Wednesday, March 14, 2012

About Screaming Babies

Being a mother is not easy.  Let me say that again.  Being a mother.  Is. Not. Easy. But I get better at it as I go along.  Some of the things which troubled me as a young mother have become easier.  There are an awful lot of things I wish I'd known when I started.  I can't count the number of times I've kicked myself and shouted, "Why did it take me five (or six, or seven, or even eight) babies to figure this out?"  But I do wish I'd known then some of the things I know now.  Here is another post in a What I Wish I'd Known (or WIWIK) series.

Freddie, Angel, and Georgie were playing on the stairs with some neighbor kids.  Angel has discovered the joy of sliding down the stairs.  When the bigger boys were little, their silly daddy would put them in cardboard boxes, or seat them on snow sleds before sending them, giggling and shrieking, bumping and sailing, down the stairs.  The middle boys like to take slick sleeping bags to slide down.  The older boys even now will augment this fun by squishing a twin mattress into the stairwell, and then sliding down.  What raucous, wild, boy fun!  And now Angel and the twins have joined in the club, pulling nicely-folded sheets out of our linen closet to slide down on.

There were four or five kids on the stairs, little preschoolers who don't take up much space and slide down the stairs slowly, cautiously.  Somehow in the peewee melee, Georgie got tipped over and stopped himself in a precarious head-down position.  By the volume of his screaming, he must have thought he was going to die.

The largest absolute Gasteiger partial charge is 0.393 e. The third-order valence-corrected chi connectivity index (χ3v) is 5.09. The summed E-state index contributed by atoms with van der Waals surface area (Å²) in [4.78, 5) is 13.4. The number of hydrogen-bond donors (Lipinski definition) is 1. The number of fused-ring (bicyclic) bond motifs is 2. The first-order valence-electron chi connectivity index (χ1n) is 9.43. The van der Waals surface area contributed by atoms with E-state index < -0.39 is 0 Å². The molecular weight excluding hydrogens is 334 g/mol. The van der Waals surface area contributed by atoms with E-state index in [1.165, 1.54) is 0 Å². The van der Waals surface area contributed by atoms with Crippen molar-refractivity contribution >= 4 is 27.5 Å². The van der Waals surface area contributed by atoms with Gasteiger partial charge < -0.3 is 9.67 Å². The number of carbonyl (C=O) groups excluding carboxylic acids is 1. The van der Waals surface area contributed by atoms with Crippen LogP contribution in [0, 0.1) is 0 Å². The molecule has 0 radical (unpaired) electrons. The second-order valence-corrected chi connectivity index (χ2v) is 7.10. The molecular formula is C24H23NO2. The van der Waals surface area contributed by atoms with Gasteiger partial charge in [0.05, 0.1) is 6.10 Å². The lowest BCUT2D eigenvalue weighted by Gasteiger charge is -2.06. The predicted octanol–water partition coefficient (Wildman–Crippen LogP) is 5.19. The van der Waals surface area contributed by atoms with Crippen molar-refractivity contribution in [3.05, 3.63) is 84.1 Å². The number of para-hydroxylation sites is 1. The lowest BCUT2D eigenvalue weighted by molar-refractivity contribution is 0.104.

I hurried down and scooped him up, but he continued to wail, loudly.  When we mothers hold a distraught child, we usually cradle them on one arm, over our shoulder.  The little one screams while we try to comfort.  It is very noisy.

I wish I'd known to protect my hearing.  Position the baby or tyke, over your shoulder, with his ear next to your ear.  It's even better if you can get your ear even with the back of his head, so his head is all the way behind yours.  The little one if facing backwards, you face forwards.  Hold the back of his head with your hand to prevent his head from arching back, if you need to.  This way, the screams go behind you, and not in your ear.

Children scream at about 110 decibels - about the same as a chainsaw!

I'm right-handed, and usually hold babies on my left arm so I can do things with my free right hand.  Consequently, I am a little bit deaf in my left ear.  I'd do it all over again if it was the only way I could have my wonderful rugrats, but I wish I'd known how to keep my ears a bit more safe.

That's all.

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